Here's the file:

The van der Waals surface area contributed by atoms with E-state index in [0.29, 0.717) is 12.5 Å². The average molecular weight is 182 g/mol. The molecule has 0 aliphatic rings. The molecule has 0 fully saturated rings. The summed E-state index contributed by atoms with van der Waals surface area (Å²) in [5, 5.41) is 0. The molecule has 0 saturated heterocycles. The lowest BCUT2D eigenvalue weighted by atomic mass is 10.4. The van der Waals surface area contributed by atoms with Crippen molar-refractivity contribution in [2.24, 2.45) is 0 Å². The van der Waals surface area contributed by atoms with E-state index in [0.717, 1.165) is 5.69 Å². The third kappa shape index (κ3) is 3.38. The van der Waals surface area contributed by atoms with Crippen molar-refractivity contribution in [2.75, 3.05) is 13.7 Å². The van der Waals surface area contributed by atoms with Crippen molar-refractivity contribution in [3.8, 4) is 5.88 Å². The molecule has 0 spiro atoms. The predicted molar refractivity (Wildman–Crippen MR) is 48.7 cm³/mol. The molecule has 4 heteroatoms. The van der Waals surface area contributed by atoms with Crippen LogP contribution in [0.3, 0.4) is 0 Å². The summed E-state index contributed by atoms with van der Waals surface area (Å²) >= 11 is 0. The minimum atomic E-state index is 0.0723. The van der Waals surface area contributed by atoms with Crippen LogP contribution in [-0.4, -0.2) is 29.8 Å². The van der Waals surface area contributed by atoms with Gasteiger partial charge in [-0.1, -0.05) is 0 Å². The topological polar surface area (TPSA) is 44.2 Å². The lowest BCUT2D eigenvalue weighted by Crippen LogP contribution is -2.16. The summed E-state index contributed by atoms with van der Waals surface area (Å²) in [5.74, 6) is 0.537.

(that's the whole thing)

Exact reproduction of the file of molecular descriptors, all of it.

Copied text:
The van der Waals surface area contributed by atoms with E-state index in [0.29, 0.717) is 12.5 Å². The average molecular weight is 182 g/mol. The molecule has 0 aliphatic rings. The molecule has 0 fully saturated rings. The summed E-state index contributed by atoms with van der Waals surface area (Å²) in [5, 5.41) is 0. The molecule has 0 saturated heterocycles. The lowest BCUT2D eigenvalue weighted by atomic mass is 10.4. The van der Waals surface area contributed by atoms with Crippen molar-refractivity contribution in [2.24, 2.45) is 0 Å². The van der Waals surface area contributed by atoms with E-state index in [0.717, 1.165) is 5.69 Å². The third kappa shape index (κ3) is 3.38. The van der Waals surface area contributed by atoms with Crippen molar-refractivity contribution in [2.75, 3.05) is 13.7 Å². The van der Waals surface area contributed by atoms with Crippen molar-refractivity contribution in [3.8, 4) is 5.88 Å². The molecule has 0 spiro atoms. The predicted molar refractivity (Wildman–Crippen MR) is 48.7 cm³/mol. The molecule has 4 heteroatoms. The van der Waals surface area contributed by atoms with Crippen LogP contribution in [0.3, 0.4) is 0 Å². The summed E-state index contributed by atoms with van der Waals surface area (Å²) >= 11 is 0. The minimum atomic E-state index is 0.0723. The van der Waals surface area contributed by atoms with Crippen LogP contribution in [-0.4, -0.2) is 29.8 Å². The van der Waals surface area contributed by atoms with Gasteiger partial charge in [-0.1, -0.05) is 0 Å². The topological polar surface area (TPSA) is 44.2 Å². The lowest BCUT2D eigenvalue weighted by Crippen LogP contribution is -2.16. The summed E-state index contributed by atoms with van der Waals surface area (Å²) in [5.74, 6) is 0.537.